February 2017 ~ Our Corners & Edges

“We don’t rise to the level of our expectations, we fall to the level of our training.” 


What are your conversational street signs (e.g. OFNRRed/Green/Yellow)?  Rules of the road (e.g. [NVC] Communication Flow Chart)?  How do you stay in your own lane (e.g. Self-Connection Process)?


Tools for this week’s practice group:

Jean Béraud (Walters Art Museum)

Institute for Mindfulness:

Image result for nvc focuses on two questions

Giraffe Fighting:

Reflect on moments of tensions that you’ve experienced…

  • Write down an observation/stimulus (or several) from such exchanges.
  • Track what were the specific moments, or corners, when these interactions shifted in tone (through the Red, Green, Yellow light spectrum — see Chapman’s “Mindful Communication” beneath)?
  • How did your responses attend to ‘what’s alive’ (your own needs/values)?  How not?
  • How did your responses attend to what the other may have been valuing?  How not?
  • Going forward, identify your ‘strategic discomfort zones’ (growing edges), noting how you might more fully attend to ‘what’s alive’ both in yourself and others (i.e. with greater presence to all of the universal-human-needs on the table).
  • Can you envision what might have ‘made life more wonderful’ (strategies that might have served both sets of needs)?

“The course of conflict isn’t determined by the person who initiates but by the person who responds.” ~ Mozart In The Jungle

(Photo above courtesy of Wiki Commons via Arriva436)

(Accepting Limitations While Simultaneously Stretching) — About 5 minutes in… Being mindful of our ‘strategic discomfort’ (our growing edges)

Wanting Fully Without Attachment – Tikkun Magazine

National Archives and Records Administration

In her book on The Five Keys to Mindful CommunicationSusan Gillis Chapman writes about communication that is closed (red light), open (green light), or somewhere-in-between (yellow light).  Initially, Chapman suggest, it’s useful to cultivate an awareness of the more obvious states: green/open & red/closed.  The yellow light is a more nuanced state, often imperceptible (unless mindful), however it may also hold greater potential for increasing our communicative efficacy.


The Five Keys To Mindful Communication (book’s study guidelines)

Delineating Susan Chapman’s five essential elements of mindful communication:

• Mindful Presence (awake body, tender heart, open mind)
• Mindful Listening (encouragement)
• Mindful Speech (gentleness)
• Mindful Relationships (unconditional friendliness)
• Mindful Responses (playfulness)

See also:  The Five Keys to Mindful Communication


Triune Brain – Interpersonal Neurobiology

(Image courtesy of Wiki Commons – ManosHacker)

“First, I realized how I distort my view of other people when I’m reacting defensively. I also saw that when I can open up and see another person in a fresh way, my own self-image transforms. On the surface, these two insights might not seem to be that a big deal. Not as exciting as a dog and a hungry bear rolling in play.* But learning how to switch out of defensiveness into a more humorous, receptive state of mind is a big deal – it is the key to happy, harmonious relationships and communities.”  (Chapman’s “The Five Keys to Mindful Communication”, p. 3)

FYI ~ Polar Bear Plays with Sled Dogs : snopes.com

*The photos circulating around the Internet were of a polar bear and a dog playing together.  I first saw them in a National Geographic magazine many years ago and was captivated by the story.  A dog named Churchill was tied up to a stake in the ice.  His owner spotted a starving bear, just out of hibernation, through the window of his cabin.  He watched in horror as the bear approached his dog.  Feeling powerless to protect his pet from certain death, he grabbed his camera and snapped pictures of the scene unfolding before his eyes.  But to his amazement, what he ended up witnessing was how Churchill saved his own life.  As the bear lumbered toward him, Churchill crouched down and wagged his tail.  In spite of his ravenous hunger, the bear responded to the signal and switched from predator to playmate.  One of the photos shows Churchill and the bear embraced in an affectionate hug as they tumbled and rolled around on the ice.  Then the huge polar bear turned and ambled away.  Over the next few days, the bear returned to the site several times to play with his new friend.  The National Geographic photo essay came into my life at the right moment.  I had been preparing to teach a series of workshops on mindful communication, where students would learn practical skills in bringing awareness, insight, compassion, and choice to their communication…”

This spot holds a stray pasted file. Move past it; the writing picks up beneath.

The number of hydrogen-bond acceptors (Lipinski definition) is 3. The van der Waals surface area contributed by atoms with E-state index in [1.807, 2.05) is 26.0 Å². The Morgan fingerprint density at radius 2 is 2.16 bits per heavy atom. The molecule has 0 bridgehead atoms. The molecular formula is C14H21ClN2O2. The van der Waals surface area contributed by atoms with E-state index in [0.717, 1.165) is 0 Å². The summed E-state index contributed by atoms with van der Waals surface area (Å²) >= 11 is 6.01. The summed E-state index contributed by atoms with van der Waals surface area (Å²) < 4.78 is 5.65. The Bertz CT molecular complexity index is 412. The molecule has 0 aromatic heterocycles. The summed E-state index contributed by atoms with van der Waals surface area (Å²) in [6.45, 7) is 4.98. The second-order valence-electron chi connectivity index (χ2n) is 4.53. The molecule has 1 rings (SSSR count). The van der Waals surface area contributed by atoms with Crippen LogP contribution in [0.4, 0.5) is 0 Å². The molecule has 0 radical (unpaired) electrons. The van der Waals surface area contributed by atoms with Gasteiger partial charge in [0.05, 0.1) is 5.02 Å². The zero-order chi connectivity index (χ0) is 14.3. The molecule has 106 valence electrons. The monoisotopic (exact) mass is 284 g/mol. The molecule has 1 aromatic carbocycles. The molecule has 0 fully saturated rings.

~ Susan Gillis Chapman

Bull and bear in front of the Frankfurt Stock Exchange (Photo courtesy of Eva K.)

 Continuum (& related exercise) beneath via

NYCNVC – The New York Center for Nonviolent Communication

The Exercise – Shifting Toward Compassion

Even though this is an online exercise, you still need a pen or pencil and a piece of paper with a blank side. I created this exercise so people can have what I call a “Shift”. By that I mean experience a “shift” in what you are thinking about and a shift in how you feel. Read More …


The Connection Continuum:
<<< You and I (always moving back and forth) >>>


rage, disconnection and violence                                 connection, compassion, peace

Note parallel between Mindful Communication’s “Green Light” (above)
the NVC’s “Zero Step” (below)


Taste of Compassionate Leadership Free Teleclass – NVC Academy


Characteristics of the Zero Step:

• Warmth toward self and other
• Care for the vitality of both yourself and other(s)
• Wonder/Interest
• Vulnerability/Empathy
• Which leads directly to Connection Requests
• Openness to Outcome

More notes on “Zero Step” here.  (Recording of Zero Step presentation by Manskes, January 2017:  Download Recording)

Four Steps of NVC

“In the field of observation, chance favors the prepared mind.”